The new BMW sound logo does not only inherit the paralyzing sound symmetry of its predecessor, it very unskillfully tries to add an additional layer of dynamism which goes in the totally wrong direction – BACKWARDS!
Sound branding is something that lies on the ‘more obscure’ side of the branding discipline, so I am not surprised why I haven’t found any commentary and/or reactions to the latest sound logo rebranding of the BMW brand so far. Apparently the old BMW sound signature (logo) existed for 14 years. This is something I was NOT aware of, and I would have to point fingers at the non-existent advertising budget the dealers of this brand in my country had trough the years. But luckily, this tragedy turned out quite well since I got to experience both sound logos today, playing them one right after the other.
Thanks to professional web journalism, thinking that I was hearing the new version, firstly I turned all ears for what apparently was the old existing logo >>>
If we analyze this old logo which people like to call a ‘double gong’ (which is very far from it), we would see (hear) that it is composed of two identical sounds which are probably produced by blowing into large pipes (or a bottle, or an instrument in which air circulates in the same way…. you get the picture). Tone it down an octave maybe, add some cool echo effects and voila – it spells BMW – NOT! After hearing it my thoughts were something like… “Well, this sounds like banging on plastic pipes” and it left me with an image of a shallow and abandoned (probably rusty) BMW car engine. Though I haven’t read about the significance and/or the background story this logo has to offer, it misses the mark so badly I don’t even feel like I want to do the research. Although it appears to have stuck with listeners (let’s be honest, after 14 years, what wouldn’t?) I don’t think it produces the adequate images to BMW in one’s mind. All I can hear is emptiness and a void. This is very far from the BMW brand which is encapsulated in their slogan – The ultimate driving machine.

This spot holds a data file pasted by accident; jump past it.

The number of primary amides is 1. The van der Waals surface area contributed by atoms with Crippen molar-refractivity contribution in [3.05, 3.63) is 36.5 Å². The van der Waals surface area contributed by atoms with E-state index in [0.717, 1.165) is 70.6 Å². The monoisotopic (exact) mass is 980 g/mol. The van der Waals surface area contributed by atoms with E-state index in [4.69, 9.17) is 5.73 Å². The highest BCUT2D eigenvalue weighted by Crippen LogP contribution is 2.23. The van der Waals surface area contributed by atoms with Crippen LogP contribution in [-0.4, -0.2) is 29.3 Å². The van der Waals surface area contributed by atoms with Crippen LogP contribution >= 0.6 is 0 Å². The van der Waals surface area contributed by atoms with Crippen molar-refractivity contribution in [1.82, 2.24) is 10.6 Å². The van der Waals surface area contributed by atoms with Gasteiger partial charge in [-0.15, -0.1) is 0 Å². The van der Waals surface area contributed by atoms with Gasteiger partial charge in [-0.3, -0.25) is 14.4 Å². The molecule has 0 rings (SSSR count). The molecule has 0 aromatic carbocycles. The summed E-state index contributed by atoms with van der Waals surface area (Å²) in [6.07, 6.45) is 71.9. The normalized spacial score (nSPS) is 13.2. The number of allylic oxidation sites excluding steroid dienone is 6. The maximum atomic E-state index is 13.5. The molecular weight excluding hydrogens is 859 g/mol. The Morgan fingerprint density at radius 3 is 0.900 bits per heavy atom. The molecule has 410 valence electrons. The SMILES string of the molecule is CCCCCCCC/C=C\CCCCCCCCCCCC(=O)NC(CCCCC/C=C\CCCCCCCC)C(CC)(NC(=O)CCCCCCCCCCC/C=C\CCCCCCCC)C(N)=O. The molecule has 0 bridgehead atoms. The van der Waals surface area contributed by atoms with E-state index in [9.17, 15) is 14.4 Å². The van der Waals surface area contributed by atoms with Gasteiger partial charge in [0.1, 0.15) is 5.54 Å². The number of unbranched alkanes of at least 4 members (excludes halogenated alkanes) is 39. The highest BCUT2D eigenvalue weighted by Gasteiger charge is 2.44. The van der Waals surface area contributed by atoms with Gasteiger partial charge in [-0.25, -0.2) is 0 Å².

Onwards to the new and allegedly improved version >>>
If BMW is the ultimate driving machine, instead of a void, there has to be an excitement, power and adrenaline added to the new sound logo, right?
That is all there, but it is backwards!
If you tune in to the new sound logo carefully, you can hear two deep beats (again, why two!?) playing forward and what appears to be a formula sounding Doppler Effect made by few brass instruments played in reverse. Don’t get me wrong, sounds in reverse are not a foreign thing when it comes to designing sound logos. They are unexpected to the ear and as such stand out from everyday sounds making them ideal for such a task. In this case though you can still recognize an actual orchestra playing . The sound is not processed (masked) enough, so it sounds like a broken record playing backwards…
Masking/manipulating the sound so one would not recognize it right away is crucial. Firstly, it sounds more professional and secondly, it is because you buy cars to propel you forward! Reverse sounding effects should not be a part of any automotive brand, let alone BMW which should be the symbol of acceleration and power. When I hear this logo, a part of me says “Oh my God! This engine is going to break down at any moment!”
Unfortunately, there is another issue I would like to address, and that is the issue of the “double repetitive sound” whitch is present in both of the logos. My opinion is that any symmetric symbol should not have a place in an identity used by the automotive industry. Symmetry means balancing between equal parts and it stands for equilibrium, stability and the static. Need I remind you that this industry is an industry that aims at the opposite principles: luxury, power, speed and motion. Having that in mind, both of the logos play sounds which are repeated exactly two times in both cases. As you know, the number two is an even number and in its nature is symmetric. This doesn’t need to be that bad, but In our particular case the sounds are not only at the same pitch, they are with the same length as well (the second logo has a shorter second beat, but still…). This symmetry brings the whole identity to a halt and I don’t have to say that in this case, this is really really bad.
To put it in short words, the new BMW sound logo does not only inherit the paralyzing sound symmetry of it’s predecessor, it very unskillfully tries to add an additional layer of dynamism going in the totally wrong direction – and that is backwards.